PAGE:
At Shoreline Central Market, Pulicicchio features hot prices on produce popular with Asians the same as he would any other sale item. The store doesn’t advertise, but when it has the opportunity to purchase a large volume of napa cabbage or Chinese long beans, for example, he allots enough space to merchandise between 10 and 20 cases of napa and five to 15 cases of long beans, just like he’d do for peaches in the summer, he says.

3. CELEBRATE THEIR EVENTS.

Some Sobeys and Price Chopper stores are in markets with Jewish customers looking for kosher products and other specialty items.

“We’re particularly sensitive to the needs of our Jewish customers around high holidays, such as Rosh Hashana,” Bartucci says. Since pomegranates are popular at that time, he makes sure to offer them at a highly competitive price and often promotes them in a Rosh Hashana bag stuffer ad.

Pulicicchio has learned the value of oranges for Asians during Chinese New Year’s when they like to give oranges as gifts. Because they prefer to give citrus with the stem and leaf on, he makes sure to supply it then.

If you cater to Vietnamese, learn about their New Year’s traditions. When they celebrate, they like to eat dried watermelon seeds and dried ginger, persimmons, bananas, lemons, tangerines and lotus seeds, Fong says.

The Vietnamese also like to display five sacred fruits on a tray during the holiday — orange, tangerine, green banana, citron (Buddha’s hand) and pummelo. The fruits symbolize metal, wood, water, earth and fire, she says.

Food Lion likes to participate in ethnic festivals. For example, at the La Fiesta del Pueblo festival in Raleigh, N.C., each September, Food Lion sets up a tent in which festival goers can win prizes and receive small trinkets along with customer loyalty card applications.

The involvement benefits Food Lion because it gives the company an opportunity to interact with its Hispanic customers outside the store and show its support of the local Hispanic community, Lowrance says.

For Cinco de Mayo, Gerland’s promotes avocados and builds a festive atmosphere for Hispanics with piñatas hanging from the ceiling and for sale.

4. RELY ON SUPPLIERS FOR HELP.

Don’t hesitate to break from your regular supplier for your ethnic items.

Pulicicchio with Shoreline Central Market found an Asian vegetable supplier that not only advises him on the proper varieties for various Asian nationalities, but also sells full cases, which helps him compete on price.

He warns against buying repacked ethnic produce because you will pay more for it and price yourself out of the market, he says.

“A retailer only has so much time to focus on so many things. The more vendors can help to really be a partner and help promote it and the retailer, it’s a good win-win,” says Jan Berk, sales/marketing consultant to San Miguel Produce Inc., Oxnard, Calif. The company grows and packs the Cut ‘n Clean Greens brand of packaged cooking greens, featuring collards, turnips, curly mustard, flat mustard, spinach, kale, green and red Swiss chard and rainbow chard.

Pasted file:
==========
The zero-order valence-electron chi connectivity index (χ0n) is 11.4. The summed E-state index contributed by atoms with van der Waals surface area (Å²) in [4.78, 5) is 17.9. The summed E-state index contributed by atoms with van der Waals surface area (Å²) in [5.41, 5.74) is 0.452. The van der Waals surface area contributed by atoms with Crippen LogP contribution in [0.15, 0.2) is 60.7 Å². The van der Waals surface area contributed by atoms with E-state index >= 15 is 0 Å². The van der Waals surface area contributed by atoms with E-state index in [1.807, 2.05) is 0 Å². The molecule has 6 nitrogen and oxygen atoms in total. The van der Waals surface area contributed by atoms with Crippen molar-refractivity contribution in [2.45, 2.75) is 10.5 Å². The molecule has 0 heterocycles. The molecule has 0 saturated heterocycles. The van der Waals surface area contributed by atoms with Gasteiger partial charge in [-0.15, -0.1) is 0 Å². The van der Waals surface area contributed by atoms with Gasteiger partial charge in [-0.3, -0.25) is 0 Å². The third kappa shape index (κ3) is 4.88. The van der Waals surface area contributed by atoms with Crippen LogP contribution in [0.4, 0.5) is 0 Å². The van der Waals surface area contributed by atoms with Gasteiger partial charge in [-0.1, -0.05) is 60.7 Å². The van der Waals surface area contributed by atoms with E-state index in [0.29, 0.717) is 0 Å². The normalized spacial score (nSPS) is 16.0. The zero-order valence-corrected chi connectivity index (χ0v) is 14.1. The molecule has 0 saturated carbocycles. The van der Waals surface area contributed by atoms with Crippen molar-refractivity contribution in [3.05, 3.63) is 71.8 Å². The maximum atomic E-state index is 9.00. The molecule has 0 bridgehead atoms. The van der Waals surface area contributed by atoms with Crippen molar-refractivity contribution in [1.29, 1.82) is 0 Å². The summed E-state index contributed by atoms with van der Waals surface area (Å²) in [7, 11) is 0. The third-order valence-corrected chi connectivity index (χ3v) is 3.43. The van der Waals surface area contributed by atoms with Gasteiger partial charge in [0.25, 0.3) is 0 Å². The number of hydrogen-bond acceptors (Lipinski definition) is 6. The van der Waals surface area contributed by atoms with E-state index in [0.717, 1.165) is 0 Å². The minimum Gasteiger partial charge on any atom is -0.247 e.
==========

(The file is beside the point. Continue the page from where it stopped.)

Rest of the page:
The company helps retailers target black consumers by sponsoring a booth for the retailer at festivals that attract blacks.

For example, in the past year and a half, San Miguel was a co-sponsor with Albertsons at the Old Pasadena JazzFest in Pasadena, Calif., and the KLJH Knott’s Berry Farm Gospel Showcase in Buena Park, Calif., with The Kroger Co.-owned Ralphs Grocery Co., chain based in Compton, Calif., which operates 456 stores.

At these and other events, San Miguel sets up the booth for the retailer, provides a sign with the store name and mans the booth, giving out brochures about the product with recipes and conducting a survey, Berk says.

The survey helps San Miguel and the retailer understand consumers. The company provides the retailer with survey results, photos of the event and store sales results, Berk says. Stores normally increase sales of the greens at least 50% the two weeks during and after the event, she adds.

5. PLAY WITH YOUR PRICING.

Noeth of Gerland’s knows that price is important to Hispanics. Therefore, he tries to sell as many multiples of $1 as possible. “Everyone understands a dollar,” he says. He may sell size 163 valencia oranges at 20 for $1 or two or three cucumbers for $1. The number he offers for $1 depends on the market price.

“A true Asian market aggressively prices authentic Asian vegetables and operates with a slimmer margin than a traditional grocery store,” says Pulicicchio.

To compete, he aims to make a gross margin of 25% in the Asian vegetable category, compared to a 35% gross margin for traditional items, he says.

If he gets a good deal on napa cabbage and features it for 38 cents a pound versus the regular 78 cents, he uses a red price sign in place of the standard white sign. Customers know to watch for the red signs, he says.

With Asians, not only is price important, but so are specific numbers. Work with those numbers in your pricing.

The number eight symbolizes good luck and prosperity to Chinese, Fong says. Conversely, the number four symbolizes death, since the word in Chinese sounds similar.